Adding to their impressive capabilities, FPD is one of only three law enforcement agencies in the state—one being the Indiana State Police—that can conduct DNA analysis in-house. This ability to analyze DNA on-site expedites investigations and enhances the validity of the evidence, making the FPD a true leader in modern, evidence-based policing. 

A Paramedic on Every Medical Response 

The Fishers Fire & EMS Department (FFD) is among the best of the best, making it into the top 2% of fire departments across the country. What sets them apart is their advanced medical support on every emergency call. While many departments provide only basic Emergency Medical Services (EMS) on runs, FFD elevates its care by ensuring that Fishers fire apparatus responding to an emergency  medical service run is staffed with at least one paramedic. Unlike EMS personnel, who are skilled in basic life support techniques such as CPR, splinting, and wound treatment, paramedics have the expertise to perform critical interventions requiring advanced life support. 

This is a critical advantage in managing life-threatening situations, such as heart attacks. The nationally recognized gold standard for transporting a chest pain patient from a hospital entrance to the Catheterization Lab (Cath Lab) is one hour. Remarkably, Fishers consistently surpasses this standard, boasting response times that range from a mere 24 minutes to 55 minutes, measured from the initial 911 call to arrival at the Cath Lab. This exceptional performance not only exemplifies the department’s commitment to superior emergency care but also underscores the life-saving benefits of their advanced capabilities.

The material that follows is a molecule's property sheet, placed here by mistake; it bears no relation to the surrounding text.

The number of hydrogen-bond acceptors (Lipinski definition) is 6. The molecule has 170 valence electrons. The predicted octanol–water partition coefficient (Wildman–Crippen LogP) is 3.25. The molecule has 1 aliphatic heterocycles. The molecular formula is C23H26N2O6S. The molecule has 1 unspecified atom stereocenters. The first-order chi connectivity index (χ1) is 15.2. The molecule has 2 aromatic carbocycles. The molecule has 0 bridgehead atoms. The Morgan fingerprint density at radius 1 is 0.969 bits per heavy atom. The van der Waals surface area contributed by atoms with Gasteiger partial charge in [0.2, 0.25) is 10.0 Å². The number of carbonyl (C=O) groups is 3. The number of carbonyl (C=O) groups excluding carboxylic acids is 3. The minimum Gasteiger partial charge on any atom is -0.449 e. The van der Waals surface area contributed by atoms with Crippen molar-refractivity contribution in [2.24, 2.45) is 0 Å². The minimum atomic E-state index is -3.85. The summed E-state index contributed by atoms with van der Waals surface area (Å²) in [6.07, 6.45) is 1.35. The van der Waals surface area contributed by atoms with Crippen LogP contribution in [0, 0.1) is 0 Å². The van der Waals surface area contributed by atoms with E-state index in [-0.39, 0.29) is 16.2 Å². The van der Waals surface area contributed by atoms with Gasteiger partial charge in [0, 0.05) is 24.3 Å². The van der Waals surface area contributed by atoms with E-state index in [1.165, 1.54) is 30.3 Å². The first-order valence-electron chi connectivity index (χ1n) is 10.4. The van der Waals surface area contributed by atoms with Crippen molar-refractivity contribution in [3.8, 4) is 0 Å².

High threat response training
Savings Lives with the High Threat Response Program 

The FFD and FPD are working hand-in-hand on an innovative safety program called the High Threat Response Program. This program prepares them to handle dangerous situations like an active shooter more efficiently. Normally, police would secure the scene first, and then the Fire & EMS team would come in to help the injured.